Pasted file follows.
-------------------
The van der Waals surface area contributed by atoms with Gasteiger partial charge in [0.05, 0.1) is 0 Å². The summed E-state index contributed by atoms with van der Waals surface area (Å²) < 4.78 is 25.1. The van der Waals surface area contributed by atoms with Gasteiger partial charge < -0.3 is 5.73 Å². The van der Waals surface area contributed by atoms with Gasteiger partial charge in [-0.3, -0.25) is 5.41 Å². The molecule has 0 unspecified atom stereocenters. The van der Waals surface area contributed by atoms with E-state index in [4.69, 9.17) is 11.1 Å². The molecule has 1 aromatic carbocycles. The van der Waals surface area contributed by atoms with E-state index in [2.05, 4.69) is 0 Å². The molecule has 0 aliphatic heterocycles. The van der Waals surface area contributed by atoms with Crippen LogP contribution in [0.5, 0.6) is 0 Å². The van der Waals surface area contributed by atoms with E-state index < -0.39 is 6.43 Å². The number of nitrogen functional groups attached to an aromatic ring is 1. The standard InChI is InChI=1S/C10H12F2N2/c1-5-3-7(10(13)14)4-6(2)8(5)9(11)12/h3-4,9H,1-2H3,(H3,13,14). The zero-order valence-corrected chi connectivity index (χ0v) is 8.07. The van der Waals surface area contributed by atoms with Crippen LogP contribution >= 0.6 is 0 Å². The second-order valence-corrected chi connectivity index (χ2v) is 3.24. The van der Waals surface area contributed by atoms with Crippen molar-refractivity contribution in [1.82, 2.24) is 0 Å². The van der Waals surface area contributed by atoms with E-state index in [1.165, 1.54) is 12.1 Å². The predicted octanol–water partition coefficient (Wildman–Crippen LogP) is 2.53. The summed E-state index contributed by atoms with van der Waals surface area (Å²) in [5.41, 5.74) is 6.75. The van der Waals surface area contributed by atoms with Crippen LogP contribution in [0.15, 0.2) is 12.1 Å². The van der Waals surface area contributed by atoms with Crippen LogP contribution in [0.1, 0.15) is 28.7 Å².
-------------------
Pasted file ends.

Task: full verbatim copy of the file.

The van der Waals surface area contributed by atoms with Gasteiger partial charge in [0.05, 0.1) is 0 Å². The summed E-state index contributed by atoms with van der Waals surface area (Å²) < 4.78 is 25.1. The van der Waals surface area contributed by atoms with Gasteiger partial charge < -0.3 is 5.73 Å². The van der Waals surface area contributed by atoms with Gasteiger partial charge in [-0.3, -0.25) is 5.41 Å². The molecule has 0 unspecified atom stereocenters. The van der Waals surface area contributed by atoms with E-state index in [4.69, 9.17) is 11.1 Å². The molecule has 1 aromatic carbocycles. The van der Waals surface area contributed by atoms with E-state index in [2.05, 4.69) is 0 Å². The molecule has 0 aliphatic heterocycles. The van der Waals surface area contributed by atoms with Crippen LogP contribution in [0.5, 0.6) is 0 Å². The van der Waals surface area contributed by atoms with E-state index < -0.39 is 6.43 Å². The number of nitrogen functional groups attached to an aromatic ring is 1. The standard InChI is InChI=1S/C10H12F2N2/c1-5-3-7(10(13)14)4-6(2)8(5)9(11)12/h3-4,9H,1-2H3,(H3,13,14). The zero-order valence-corrected chi connectivity index (χ0v) is 8.07. The van der Waals surface area contributed by atoms with Crippen LogP contribution >= 0.6 is 0 Å². The second-order valence-corrected chi connectivity index (χ2v) is 3.24. The van der Waals surface area contributed by atoms with Crippen molar-refractivity contribution in [1.82, 2.24) is 0 Å². The van der Waals surface area contributed by atoms with E-state index in [1.165, 1.54) is 12.1 Å². The predicted octanol–water partition coefficient (Wildman–Crippen LogP) is 2.53. The summed E-state index contributed by atoms with van der Waals surface area (Å²) in [5.41, 5.74) is 6.75. The van der Waals surface area contributed by atoms with Crippen LogP contribution in [0.15, 0.2) is 12.1 Å². The van der Waals surface area contributed by atoms with Crippen LogP contribution in [0.1, 0.15) is 28.7 Å².